Eleven-year-old Amit Vigoda will be granted his wish to have his leg amputated. Because of a rare congenital condition, the young boy has requested to have his leg amputation. On April 10, Vigoda will have the surgery.
Vigoda’s rare orthopedic condition affects his right leg, and leaves him in constant pain. The leg fractures easily, so he is unable to walk without crutches. He can only use crutches, hop or crawl. The pain in his leg wakes him during the night, his mother reported. She says he wakes up screaming in pain and yelling that he wants the pain to stop.
Doctors discovered Vigoda’s condition when he was born with a broken leg. He has been subjected to many surgeries which have been unsuccessful. Doctors have tried multiple time to repair the leg, including insertion of a rod, nuts and bolts.
When Vigoda was born, doctors gave his mother, Zimra, three choices: let the leg heal on its own, begin surgeries in an attempt to fix the leg, or amputate the leg. Zimra said she was not ready to consider amputation, and so the young boy ended up undergoing multiple operations.
When Vigoda was seven years old, doctors recommended amputating his leg. Zimra said she still was not ready at that time, but admits that he is ready for his leg amputation wish to be granted before she is. The mother said she and his father both support their son, but adds, “We’ll never know if it is the right thing.”
Vigoda’s scheduled amputation will take place April 10 at Shriner’s Hospital for Children in Sacramento. Six weeks after the surgery, he will be fitted for a prosthetic leg. Three months after, he will be given the chance to do things he has never done before, like running and jumping.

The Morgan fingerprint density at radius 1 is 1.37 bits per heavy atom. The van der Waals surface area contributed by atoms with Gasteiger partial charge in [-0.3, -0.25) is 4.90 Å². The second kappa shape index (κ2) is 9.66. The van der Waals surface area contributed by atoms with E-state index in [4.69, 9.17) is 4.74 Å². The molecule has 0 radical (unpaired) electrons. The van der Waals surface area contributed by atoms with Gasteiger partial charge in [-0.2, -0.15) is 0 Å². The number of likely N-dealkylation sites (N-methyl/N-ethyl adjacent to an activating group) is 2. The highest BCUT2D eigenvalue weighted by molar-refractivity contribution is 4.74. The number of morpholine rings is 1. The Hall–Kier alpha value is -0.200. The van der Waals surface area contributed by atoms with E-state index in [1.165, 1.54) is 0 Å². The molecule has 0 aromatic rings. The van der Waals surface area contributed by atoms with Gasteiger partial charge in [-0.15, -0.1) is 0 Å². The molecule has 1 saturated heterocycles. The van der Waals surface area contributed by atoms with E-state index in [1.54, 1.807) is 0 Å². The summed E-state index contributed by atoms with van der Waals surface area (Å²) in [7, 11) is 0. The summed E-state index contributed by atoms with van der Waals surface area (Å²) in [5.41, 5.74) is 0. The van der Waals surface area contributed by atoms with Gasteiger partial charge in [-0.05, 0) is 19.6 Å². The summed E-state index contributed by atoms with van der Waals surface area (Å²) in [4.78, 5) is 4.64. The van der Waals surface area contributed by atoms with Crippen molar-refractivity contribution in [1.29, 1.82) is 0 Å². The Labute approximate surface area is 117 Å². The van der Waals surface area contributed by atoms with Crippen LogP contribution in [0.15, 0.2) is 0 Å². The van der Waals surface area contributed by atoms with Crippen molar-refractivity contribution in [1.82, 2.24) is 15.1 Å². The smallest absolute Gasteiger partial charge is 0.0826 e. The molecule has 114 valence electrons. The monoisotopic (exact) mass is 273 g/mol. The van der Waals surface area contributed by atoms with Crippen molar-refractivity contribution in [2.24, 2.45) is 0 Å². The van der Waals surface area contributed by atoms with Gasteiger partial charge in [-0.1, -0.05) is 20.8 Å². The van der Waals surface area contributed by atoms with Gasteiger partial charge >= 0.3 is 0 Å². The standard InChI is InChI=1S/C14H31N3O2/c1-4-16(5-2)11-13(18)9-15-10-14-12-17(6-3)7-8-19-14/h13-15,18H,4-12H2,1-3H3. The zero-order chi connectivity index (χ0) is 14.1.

The boy says he is a little afraid of the surgery but notes that it is just like any other surgery he has been through, “except it will change my life.” He further said the surgery means he will no longer be in pain, and that he will be able to play soccer, something he is looking forward to.
Vigoda has never been allowed to jump or participate in any contact sports because there was always the worry that his fragile leg would break. Zimra says, “He is going to have a life with no limits.” She also discussed how she has internalized a sense of empowerment in her own life, and hopes this has affected her son. Vigoda said that being able to have an active life is more important than healing. Zimra adds, “My kid only has one childhood.”
A childhood is what Vigoda says will hopefully soon be his to experience to the fullest. After he heals from surgery and adjusts to his prosthetic leg, he will be able to do the types of things that were once forbidden to him. The amputation wish that will be granted for this 11-year-old boy will allow him to lead a more active life.
By Ashley Campbell